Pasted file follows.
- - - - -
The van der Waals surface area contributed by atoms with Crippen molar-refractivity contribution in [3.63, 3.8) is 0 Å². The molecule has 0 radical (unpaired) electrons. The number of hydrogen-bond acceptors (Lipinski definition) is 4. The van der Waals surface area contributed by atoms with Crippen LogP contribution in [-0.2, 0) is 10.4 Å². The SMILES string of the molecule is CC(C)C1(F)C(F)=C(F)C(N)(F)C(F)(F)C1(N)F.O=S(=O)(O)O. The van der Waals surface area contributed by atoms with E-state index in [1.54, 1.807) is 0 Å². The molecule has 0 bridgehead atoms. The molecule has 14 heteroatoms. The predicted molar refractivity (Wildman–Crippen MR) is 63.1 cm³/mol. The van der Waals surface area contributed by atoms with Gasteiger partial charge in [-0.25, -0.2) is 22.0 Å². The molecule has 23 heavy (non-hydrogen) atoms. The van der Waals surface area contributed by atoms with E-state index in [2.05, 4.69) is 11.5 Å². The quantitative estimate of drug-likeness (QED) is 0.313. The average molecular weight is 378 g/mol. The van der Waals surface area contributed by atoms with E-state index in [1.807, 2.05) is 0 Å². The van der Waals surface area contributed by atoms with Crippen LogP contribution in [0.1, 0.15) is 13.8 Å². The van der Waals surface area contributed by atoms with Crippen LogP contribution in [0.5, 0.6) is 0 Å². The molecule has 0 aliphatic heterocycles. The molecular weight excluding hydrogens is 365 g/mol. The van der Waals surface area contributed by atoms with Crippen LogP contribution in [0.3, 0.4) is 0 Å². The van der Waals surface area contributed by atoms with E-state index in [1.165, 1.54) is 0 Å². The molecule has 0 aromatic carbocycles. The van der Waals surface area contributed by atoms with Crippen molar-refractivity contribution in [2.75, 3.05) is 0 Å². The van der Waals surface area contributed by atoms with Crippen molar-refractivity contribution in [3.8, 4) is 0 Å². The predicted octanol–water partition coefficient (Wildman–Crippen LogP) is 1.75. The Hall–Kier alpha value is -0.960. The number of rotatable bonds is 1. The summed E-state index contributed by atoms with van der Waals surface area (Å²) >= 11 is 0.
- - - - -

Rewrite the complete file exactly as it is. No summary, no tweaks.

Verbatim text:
The van der Waals surface area contributed by atoms with Crippen molar-refractivity contribution in [3.63, 3.8) is 0 Å². The molecule has 0 radical (unpaired) electrons. The number of hydrogen-bond acceptors (Lipinski definition) is 4. The van der Waals surface area contributed by atoms with Crippen LogP contribution in [-0.2, 0) is 10.4 Å². The SMILES string of the molecule is CC(C)C1(F)C(F)=C(F)C(N)(F)C(F)(F)C1(N)F.O=S(=O)(O)O. The van der Waals surface area contributed by atoms with E-state index in [1.54, 1.807) is 0 Å². The molecule has 0 bridgehead atoms. The molecule has 14 heteroatoms. The predicted molar refractivity (Wildman–Crippen MR) is 63.1 cm³/mol. The van der Waals surface area contributed by atoms with Gasteiger partial charge in [-0.25, -0.2) is 22.0 Å². The molecule has 23 heavy (non-hydrogen) atoms. The van der Waals surface area contributed by atoms with E-state index in [2.05, 4.69) is 11.5 Å². The quantitative estimate of drug-likeness (QED) is 0.313. The average molecular weight is 378 g/mol. The van der Waals surface area contributed by atoms with E-state index in [1.807, 2.05) is 0 Å². The van der Waals surface area contributed by atoms with Crippen LogP contribution in [0.1, 0.15) is 13.8 Å². The van der Waals surface area contributed by atoms with Crippen LogP contribution in [0.5, 0.6) is 0 Å². The molecule has 0 aliphatic heterocycles. The molecular weight excluding hydrogens is 365 g/mol. The van der Waals surface area contributed by atoms with Crippen LogP contribution in [0.3, 0.4) is 0 Å². The van der Waals surface area contributed by atoms with E-state index in [1.165, 1.54) is 0 Å². The molecule has 0 aromatic carbocycles. The van der Waals surface area contributed by atoms with Crippen molar-refractivity contribution in [2.75, 3.05) is 0 Å². The van der Waals surface area contributed by atoms with Crippen molar-refractivity contribution in [3.8, 4) is 0 Å². The predicted octanol–water partition coefficient (Wildman–Crippen LogP) is 1.75. The Hall–Kier alpha value is -0.960. The number of rotatable bonds is 1. The summed E-state index contributed by atoms with van der Waals surface area (Å²) >= 11 is 0.